“Most of the members of The Chelsea Society use the buses, and we are concerned mainly with the section of the Consultation headed “King’s Road, Piccadilly, Shaftesbury Avenue.”  Many of our members are obliged to use buses because there is no step-free access down to the trains at Sloane Square or South Kensington stations.  TfL should make it a priority to provide step-free access at these stations before they reduce any bus services.

Our two biggest concerns are Route 11 and 19, which would no longer serve Chelsea.

Details of our submission are on the Society’s website.



We met with the developers and discussed the use of the 2,000 sq ft on the ground floor and another 2,000 sq ft on the basement floor which they offered to make available for community use.  Details are on the Society’s website.


Their planning Application PP/18/03491 has been refused, but if the Council do not change their position, this building is likely to remain derelict for some considerable time, with no community use at all.


The Chelsea Society supported the Kensington Society in objecting to an application to build massive tower-blocks on the site of the existing Holiday Inn on the Cromwell Road, and it was refused on 27th September 2018.  Details are on The Chelsea Society’s website.


The Society was concerned that when implementing the recent change in data-protection law, RBKC were making it difficult for the names of individual objectors to appear on the published record.  The Society made representation and the matter has now been resolved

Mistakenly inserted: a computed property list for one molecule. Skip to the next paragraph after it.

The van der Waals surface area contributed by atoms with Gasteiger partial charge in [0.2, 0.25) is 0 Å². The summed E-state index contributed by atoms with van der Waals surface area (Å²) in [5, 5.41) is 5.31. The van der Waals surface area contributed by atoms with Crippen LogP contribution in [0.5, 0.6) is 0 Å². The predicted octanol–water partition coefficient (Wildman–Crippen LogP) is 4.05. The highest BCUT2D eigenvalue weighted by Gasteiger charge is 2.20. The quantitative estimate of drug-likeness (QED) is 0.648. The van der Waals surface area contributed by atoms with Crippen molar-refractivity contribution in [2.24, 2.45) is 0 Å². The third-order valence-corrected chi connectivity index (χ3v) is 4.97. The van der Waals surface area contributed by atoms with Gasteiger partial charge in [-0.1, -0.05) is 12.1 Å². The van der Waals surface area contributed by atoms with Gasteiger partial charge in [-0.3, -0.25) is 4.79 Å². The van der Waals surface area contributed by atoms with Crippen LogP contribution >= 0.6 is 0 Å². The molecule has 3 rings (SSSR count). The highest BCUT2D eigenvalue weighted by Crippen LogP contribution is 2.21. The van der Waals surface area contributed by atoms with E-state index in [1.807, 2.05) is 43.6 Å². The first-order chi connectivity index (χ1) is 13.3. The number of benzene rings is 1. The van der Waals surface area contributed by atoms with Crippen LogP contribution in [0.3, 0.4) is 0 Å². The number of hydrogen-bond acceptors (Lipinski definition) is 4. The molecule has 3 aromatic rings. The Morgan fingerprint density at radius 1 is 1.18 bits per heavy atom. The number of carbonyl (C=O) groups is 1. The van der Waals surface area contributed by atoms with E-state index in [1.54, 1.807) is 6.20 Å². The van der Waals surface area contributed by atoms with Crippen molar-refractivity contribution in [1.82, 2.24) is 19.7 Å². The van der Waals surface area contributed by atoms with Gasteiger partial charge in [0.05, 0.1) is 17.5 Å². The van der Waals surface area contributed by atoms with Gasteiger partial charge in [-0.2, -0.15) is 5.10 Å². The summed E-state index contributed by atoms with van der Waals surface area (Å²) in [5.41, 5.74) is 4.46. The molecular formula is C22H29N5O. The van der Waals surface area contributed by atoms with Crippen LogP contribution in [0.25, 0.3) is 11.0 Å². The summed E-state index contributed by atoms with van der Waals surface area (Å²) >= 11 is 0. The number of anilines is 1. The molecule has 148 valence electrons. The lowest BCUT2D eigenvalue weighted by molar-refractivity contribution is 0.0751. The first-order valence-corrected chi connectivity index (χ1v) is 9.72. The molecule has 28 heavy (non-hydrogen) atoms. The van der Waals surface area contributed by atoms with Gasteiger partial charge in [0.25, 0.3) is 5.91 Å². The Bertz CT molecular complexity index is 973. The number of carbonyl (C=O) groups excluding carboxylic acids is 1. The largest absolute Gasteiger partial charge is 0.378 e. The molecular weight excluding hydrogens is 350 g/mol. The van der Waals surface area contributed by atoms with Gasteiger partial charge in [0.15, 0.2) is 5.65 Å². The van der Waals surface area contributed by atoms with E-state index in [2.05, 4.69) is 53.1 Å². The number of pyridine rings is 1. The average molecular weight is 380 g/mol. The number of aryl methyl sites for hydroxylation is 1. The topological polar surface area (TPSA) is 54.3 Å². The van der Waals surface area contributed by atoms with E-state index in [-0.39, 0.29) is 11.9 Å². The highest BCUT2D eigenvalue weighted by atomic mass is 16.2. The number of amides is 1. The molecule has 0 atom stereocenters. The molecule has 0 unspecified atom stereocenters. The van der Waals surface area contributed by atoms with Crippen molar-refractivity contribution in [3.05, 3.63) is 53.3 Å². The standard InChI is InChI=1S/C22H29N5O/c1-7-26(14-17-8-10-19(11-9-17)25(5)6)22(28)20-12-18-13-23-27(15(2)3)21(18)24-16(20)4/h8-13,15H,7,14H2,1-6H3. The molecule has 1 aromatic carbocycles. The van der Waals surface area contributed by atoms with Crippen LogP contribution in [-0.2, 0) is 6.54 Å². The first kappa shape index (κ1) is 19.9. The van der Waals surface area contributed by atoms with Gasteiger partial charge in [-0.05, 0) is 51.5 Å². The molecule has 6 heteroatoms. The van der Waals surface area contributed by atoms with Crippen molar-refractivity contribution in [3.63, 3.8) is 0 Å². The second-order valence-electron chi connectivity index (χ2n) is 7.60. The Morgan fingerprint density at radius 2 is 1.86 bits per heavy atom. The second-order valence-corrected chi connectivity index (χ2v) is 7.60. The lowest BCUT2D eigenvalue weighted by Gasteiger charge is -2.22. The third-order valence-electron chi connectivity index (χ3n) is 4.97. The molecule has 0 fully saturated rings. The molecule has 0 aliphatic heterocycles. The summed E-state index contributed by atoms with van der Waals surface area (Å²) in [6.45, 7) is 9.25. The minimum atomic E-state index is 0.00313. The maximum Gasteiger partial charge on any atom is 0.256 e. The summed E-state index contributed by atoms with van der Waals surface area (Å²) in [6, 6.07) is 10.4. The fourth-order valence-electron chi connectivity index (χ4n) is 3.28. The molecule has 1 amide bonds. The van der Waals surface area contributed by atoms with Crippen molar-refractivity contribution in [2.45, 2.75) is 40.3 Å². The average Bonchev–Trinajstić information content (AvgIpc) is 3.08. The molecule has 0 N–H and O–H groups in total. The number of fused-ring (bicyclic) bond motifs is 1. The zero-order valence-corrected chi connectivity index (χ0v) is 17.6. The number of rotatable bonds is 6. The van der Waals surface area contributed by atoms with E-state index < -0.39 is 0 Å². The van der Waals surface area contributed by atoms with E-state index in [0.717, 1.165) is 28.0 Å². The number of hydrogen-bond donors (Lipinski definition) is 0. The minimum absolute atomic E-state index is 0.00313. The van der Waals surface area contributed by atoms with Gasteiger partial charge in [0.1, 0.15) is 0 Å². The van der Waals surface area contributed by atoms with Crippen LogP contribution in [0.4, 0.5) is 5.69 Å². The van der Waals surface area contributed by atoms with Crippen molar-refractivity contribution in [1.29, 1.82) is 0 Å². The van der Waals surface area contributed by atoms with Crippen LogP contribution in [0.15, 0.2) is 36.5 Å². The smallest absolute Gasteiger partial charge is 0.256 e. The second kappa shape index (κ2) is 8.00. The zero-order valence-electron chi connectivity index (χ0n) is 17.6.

One in five Europeans is regularly exposed to noise levels that could “significantly” damage their health, the World Health Organization says, and it updated guidelines on those levels in Europe on 9th October 2018.

Motorcyclists have of course as much right as anyone else to use the roads, but the noise made by many of their machines is excessive, and constitutes a real and persistent nuisance to people living nearby or using the streets.  This is becoming worse as the roads become more congested and more and more people are using motorcycles to get through the traffic. The vehicle need not be travelling at excessive speed to cause a noise nuisance, and fierce acceleration in low gear is the main problem.

Motorcycles are small vehicles with small engines, and yet they make so much more noise than much larger and more powerful vehicles – and some of the smallest emit the worst noise.  The reason for this is that their silencers are completely inadequate, even when properly maintained.  The same applies to certain types of car – in particular Ferrari, Maserati, Lamborghini, and Porsche.

The Society considers that our MP, our GLA Member and the Borough Council should propose to the Government that they amend the Road Vehicles (Construction and Use) Regulations 1078/1986 to require that motorcycles and cars be equipped with silencers which are much more effective, even if this reduces speed and/or acceleration.

It would appear from the noise we have to endure every day that even the existing law is not being complied with, and the police should pay more attention to this problem.



King’s Road is one of the most congested and worst polluted streets in London. At times there is complete gridlock, particularly in the section between Sloane Square and Sydney Street. A principal cause of the congestion is the large number of vans and lorries which use King’s Road and which, in many cases, stop there to deliver goods. The road is narrow. A single parked lorry can cause problems for buses (there are five bus routes along King’s Road). When two vehicles are parked opposite each other there is chaos.

The Society has made proposals to RBKC to alleviate these problems, and we are in dialogue with the Highways Dept.  For details see website.